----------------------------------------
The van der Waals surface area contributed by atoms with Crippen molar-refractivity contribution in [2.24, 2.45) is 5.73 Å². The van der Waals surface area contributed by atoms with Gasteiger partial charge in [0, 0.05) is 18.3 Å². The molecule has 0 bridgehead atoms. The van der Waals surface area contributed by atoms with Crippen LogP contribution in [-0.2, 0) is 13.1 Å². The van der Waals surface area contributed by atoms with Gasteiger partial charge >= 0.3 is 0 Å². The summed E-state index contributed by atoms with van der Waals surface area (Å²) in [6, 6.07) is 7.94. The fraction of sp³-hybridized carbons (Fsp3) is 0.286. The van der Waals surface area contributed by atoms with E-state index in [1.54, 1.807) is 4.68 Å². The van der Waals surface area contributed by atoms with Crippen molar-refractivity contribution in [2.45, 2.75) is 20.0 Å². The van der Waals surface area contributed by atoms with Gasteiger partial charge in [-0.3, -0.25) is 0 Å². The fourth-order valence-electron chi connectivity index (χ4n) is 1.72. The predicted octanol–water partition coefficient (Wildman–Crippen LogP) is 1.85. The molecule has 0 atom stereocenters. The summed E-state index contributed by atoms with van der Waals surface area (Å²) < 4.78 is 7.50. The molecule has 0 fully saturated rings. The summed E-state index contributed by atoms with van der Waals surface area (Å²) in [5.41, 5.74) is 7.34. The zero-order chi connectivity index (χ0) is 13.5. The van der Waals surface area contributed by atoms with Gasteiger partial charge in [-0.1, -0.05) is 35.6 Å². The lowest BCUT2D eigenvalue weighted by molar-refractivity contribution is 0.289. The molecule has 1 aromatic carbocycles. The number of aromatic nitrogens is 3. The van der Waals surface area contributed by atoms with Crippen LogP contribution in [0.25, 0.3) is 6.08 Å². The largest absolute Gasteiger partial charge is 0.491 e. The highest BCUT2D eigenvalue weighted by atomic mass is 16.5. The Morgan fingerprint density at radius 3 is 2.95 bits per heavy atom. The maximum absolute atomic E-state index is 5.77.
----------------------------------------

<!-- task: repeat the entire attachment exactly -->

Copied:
The van der Waals surface area contributed by atoms with Crippen molar-refractivity contribution in [2.24, 2.45) is 5.73 Å². The van der Waals surface area contributed by atoms with Gasteiger partial charge in [0, 0.05) is 18.3 Å². The molecule has 0 bridgehead atoms. The van der Waals surface area contributed by atoms with Crippen LogP contribution in [-0.2, 0) is 13.1 Å². The van der Waals surface area contributed by atoms with Gasteiger partial charge >= 0.3 is 0 Å². The summed E-state index contributed by atoms with van der Waals surface area (Å²) in [6, 6.07) is 7.94. The fraction of sp³-hybridized carbons (Fsp3) is 0.286. The van der Waals surface area contributed by atoms with E-state index in [1.54, 1.807) is 4.68 Å². The van der Waals surface area contributed by atoms with Crippen molar-refractivity contribution in [2.45, 2.75) is 20.0 Å². The van der Waals surface area contributed by atoms with Gasteiger partial charge in [-0.3, -0.25) is 0 Å². The fourth-order valence-electron chi connectivity index (χ4n) is 1.72. The predicted octanol–water partition coefficient (Wildman–Crippen LogP) is 1.85. The molecule has 0 atom stereocenters. The summed E-state index contributed by atoms with van der Waals surface area (Å²) < 4.78 is 7.50. The molecule has 0 fully saturated rings. The summed E-state index contributed by atoms with van der Waals surface area (Å²) in [5.41, 5.74) is 7.34. The zero-order chi connectivity index (χ0) is 13.5. The van der Waals surface area contributed by atoms with Gasteiger partial charge in [-0.1, -0.05) is 35.6 Å². The lowest BCUT2D eigenvalue weighted by molar-refractivity contribution is 0.289. The molecule has 1 aromatic carbocycles. The number of aromatic nitrogens is 3. The van der Waals surface area contributed by atoms with Crippen LogP contribution in [0.25, 0.3) is 6.08 Å². The largest absolute Gasteiger partial charge is 0.491 e. The highest BCUT2D eigenvalue weighted by atomic mass is 16.5. The Morgan fingerprint density at radius 3 is 2.95 bits per heavy atom. The maximum absolute atomic E-state index is 5.77.